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How do I aim a S&W .38 Chief's Special?

Discussion in 'Handguns: Revolvers' started by sonryhater, Feb 6, 2011.

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  1. sonryhater

    sonryhater Member

    Dec 3, 2009
    A relative has given me a S&W .38 Chief's Special airweight model 36. It has a tall front blade with an integral notch in the rear. I'm used to 3-dot or adjustable sights and I don't really know how to line up the sights on this gun. I usually shoot at around 20-30 feet when target practicing. Is there a method to using sights like this, or do I just have to keep shooting until I find the correct height of the blade in the notch?

    This is the gun:

  2. sixgunner455

    sixgunner455 Member

    Aug 25, 2006
    The front sight blade is square on top. The topstrap of the frame has a groove in it. Near the back end of the topstrap, just in front of the cut for the hammer, there should be a square U that fills in part of the topstrap groove. It's not very big, but that is the rear sight. Center the front sight blade in that U, line up the top of the blade with the top of the topstrap - make them level with each other - and put your front sight in the center of the target. That should get you where you want to be as far as hitting your target. Shoot it a bunch until you know where it hits relative to your placement of the frontsight, and you should be good to go.

    Good luck!
  3. Ifishsum

    Ifishsum Member

    Jun 21, 2005
    Portland, OR
    sixgunner described the sight picture well; I have found that most fixed sight revolvers are regulated for a six o'clock hold - you rest the bottom of the target on the front sight. Of course choice of ammo can make a difference here, so by all means try both ways to find your revolver's point of aim.

    Here's a link that shows a graphic....

  4. BCRider

    BCRider Member

    Nov 15, 2008
    Pacific North"Wet" Coast of Canada
    My Model 10 using the classic 148gn HBWC over 2.7gns of Bullseye load needs the sights leveled and then held to the center of the bull instead of the 6 o'clock hold. This puts the holes at POA out to around 18 to 20 yards for my gun. If I were to try that 6 o'clock idea my shots would all be at the 6 o'clock position below the center of the bullseye.
  5. ArchAngelCD

    ArchAngelCD Member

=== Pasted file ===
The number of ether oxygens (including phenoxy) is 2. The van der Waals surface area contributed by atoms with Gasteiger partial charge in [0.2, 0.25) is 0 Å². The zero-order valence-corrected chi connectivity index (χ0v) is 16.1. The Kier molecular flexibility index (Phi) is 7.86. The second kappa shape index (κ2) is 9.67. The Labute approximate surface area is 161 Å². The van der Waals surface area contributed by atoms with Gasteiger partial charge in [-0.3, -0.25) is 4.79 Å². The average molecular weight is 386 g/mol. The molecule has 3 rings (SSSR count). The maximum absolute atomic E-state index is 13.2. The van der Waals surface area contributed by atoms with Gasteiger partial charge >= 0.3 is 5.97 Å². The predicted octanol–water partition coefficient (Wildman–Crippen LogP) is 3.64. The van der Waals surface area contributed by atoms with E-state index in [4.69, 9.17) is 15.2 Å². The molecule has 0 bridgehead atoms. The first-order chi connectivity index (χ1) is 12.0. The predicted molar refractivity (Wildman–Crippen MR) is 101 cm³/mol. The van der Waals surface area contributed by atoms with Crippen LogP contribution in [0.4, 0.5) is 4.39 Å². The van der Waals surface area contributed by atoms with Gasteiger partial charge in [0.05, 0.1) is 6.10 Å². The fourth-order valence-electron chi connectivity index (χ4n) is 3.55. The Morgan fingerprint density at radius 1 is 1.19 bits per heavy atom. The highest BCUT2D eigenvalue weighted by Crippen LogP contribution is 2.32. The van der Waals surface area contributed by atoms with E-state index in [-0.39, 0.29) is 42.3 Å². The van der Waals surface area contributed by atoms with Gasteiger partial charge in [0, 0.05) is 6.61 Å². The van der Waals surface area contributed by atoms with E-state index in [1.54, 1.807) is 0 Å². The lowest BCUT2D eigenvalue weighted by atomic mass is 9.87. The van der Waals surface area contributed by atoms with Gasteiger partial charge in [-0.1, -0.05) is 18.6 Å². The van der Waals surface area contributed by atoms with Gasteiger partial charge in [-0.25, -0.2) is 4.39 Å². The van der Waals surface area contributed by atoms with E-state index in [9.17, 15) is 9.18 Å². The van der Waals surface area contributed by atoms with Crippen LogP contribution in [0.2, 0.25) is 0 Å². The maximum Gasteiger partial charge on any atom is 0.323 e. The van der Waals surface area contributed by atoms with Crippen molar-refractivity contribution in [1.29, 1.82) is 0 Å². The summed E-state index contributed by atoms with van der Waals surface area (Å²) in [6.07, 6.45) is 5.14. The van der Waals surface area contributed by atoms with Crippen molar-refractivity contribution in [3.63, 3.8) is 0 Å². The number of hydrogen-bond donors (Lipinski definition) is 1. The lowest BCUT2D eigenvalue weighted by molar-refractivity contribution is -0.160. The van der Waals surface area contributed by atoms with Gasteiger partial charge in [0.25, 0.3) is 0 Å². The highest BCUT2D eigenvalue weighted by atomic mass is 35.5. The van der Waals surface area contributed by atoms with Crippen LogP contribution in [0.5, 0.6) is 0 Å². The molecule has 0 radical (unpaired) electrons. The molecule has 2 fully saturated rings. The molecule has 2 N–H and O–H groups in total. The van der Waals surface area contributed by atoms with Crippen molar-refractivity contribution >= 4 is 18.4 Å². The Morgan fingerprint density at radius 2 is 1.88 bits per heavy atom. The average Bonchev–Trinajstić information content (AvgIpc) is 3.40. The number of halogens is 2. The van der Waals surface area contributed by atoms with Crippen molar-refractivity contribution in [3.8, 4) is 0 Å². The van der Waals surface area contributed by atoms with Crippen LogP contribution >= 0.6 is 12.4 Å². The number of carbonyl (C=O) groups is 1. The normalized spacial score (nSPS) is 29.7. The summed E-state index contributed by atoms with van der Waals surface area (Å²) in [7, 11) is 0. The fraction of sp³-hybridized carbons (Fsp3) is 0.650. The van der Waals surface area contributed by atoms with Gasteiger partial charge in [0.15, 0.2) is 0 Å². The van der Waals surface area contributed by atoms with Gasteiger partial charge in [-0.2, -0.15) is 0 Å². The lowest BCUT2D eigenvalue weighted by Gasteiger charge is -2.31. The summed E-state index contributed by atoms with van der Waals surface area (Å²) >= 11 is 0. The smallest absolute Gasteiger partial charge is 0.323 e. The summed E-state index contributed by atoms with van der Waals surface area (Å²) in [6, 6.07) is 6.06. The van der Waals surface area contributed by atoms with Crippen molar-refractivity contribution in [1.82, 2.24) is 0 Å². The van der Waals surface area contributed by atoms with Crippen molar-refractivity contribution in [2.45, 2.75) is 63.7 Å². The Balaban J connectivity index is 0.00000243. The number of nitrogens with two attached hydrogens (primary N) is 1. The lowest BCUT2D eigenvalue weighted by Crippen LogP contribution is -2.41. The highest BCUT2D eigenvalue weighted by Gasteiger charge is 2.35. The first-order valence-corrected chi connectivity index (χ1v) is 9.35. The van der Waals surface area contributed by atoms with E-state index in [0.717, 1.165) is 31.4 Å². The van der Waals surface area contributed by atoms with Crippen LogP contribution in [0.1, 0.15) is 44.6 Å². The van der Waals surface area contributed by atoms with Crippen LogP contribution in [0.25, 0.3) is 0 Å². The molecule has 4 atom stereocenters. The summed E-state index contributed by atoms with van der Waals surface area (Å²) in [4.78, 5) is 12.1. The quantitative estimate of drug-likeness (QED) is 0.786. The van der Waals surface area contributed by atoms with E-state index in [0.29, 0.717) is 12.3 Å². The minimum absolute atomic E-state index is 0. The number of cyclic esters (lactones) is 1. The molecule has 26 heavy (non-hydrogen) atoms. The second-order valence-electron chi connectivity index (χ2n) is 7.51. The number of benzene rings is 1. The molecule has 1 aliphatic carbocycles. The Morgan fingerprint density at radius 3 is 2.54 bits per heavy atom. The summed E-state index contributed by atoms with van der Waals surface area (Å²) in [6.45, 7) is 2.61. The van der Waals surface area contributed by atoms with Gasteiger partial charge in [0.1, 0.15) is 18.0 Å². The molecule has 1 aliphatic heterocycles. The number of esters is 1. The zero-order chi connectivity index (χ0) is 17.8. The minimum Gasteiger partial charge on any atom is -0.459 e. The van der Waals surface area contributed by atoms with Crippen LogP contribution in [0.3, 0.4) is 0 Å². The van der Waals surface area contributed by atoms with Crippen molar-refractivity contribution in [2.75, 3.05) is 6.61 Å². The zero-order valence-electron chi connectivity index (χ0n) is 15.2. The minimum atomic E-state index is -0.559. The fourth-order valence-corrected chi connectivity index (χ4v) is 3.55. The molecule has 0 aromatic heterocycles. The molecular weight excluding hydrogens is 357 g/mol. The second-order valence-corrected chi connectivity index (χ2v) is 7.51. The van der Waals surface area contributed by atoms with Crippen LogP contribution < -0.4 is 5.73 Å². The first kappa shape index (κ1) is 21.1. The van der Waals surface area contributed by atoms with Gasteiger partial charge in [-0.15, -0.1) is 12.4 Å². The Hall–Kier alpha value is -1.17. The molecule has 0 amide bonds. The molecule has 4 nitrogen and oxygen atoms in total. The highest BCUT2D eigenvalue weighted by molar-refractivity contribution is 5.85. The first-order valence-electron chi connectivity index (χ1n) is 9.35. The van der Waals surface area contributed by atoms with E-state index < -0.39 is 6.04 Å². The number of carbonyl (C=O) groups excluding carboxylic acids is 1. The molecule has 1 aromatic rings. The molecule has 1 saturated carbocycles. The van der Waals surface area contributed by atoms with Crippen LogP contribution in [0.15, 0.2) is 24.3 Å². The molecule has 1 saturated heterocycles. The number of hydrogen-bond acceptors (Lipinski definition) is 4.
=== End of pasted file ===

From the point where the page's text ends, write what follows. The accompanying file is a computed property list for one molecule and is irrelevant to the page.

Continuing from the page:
Nov 25, 2006
    Northeast PA, USA
    Just to add, that Chief's special was sighted in at the factory with 158gr bullets. I would suggest buying 158gr ammo just to start out for practice. Also, with the sight picture so well described above use a 6 o'clock hold.

    A short barrel revolver is a very accurate handgun but it can be difficult to shoot well in the beginning. They have a heavy trigger and are less forgiving because of the very short sight radius. With enough practice you will shoot it well. I do suggest buying a set of snap caps and practice your trigger control by dry firing.
  6. Paladin38-40

    Paladin38-40 Member

    Dec 26, 2010
    Florida's Great Northwest
    Another sighting aid

    Your #36 is inherently quite accurrate. The factory grips are small which aids concealment at the expense of shootability. A set of Pachmayr grips will give your hand more purchase to maintain the sight picture through the double action trigger pull. Their Compac version is my personal choice for shooting J-frames. It covers the backstrap and provides a place for the the pinky.
  7. woad_yurt

    woad_yurt Member

    Aug 23, 2007
    36° 31' 47.1742" X -87° 21' 34.0301"
  8. bushmaster1313

    bushmaster1313 Member

    Oct 26, 2008
    Peoples Republik of New Jersey
    Start with man sized target at 7 yards.
    Fire single action to get an idea where it is shooting.
    Don't aim too hard, just try to hit the center.

    Then graduate to double action pull.
    This will be hard at first but it gets easier.

    Do not use +P loads until you can put the regular rounds where you want them.
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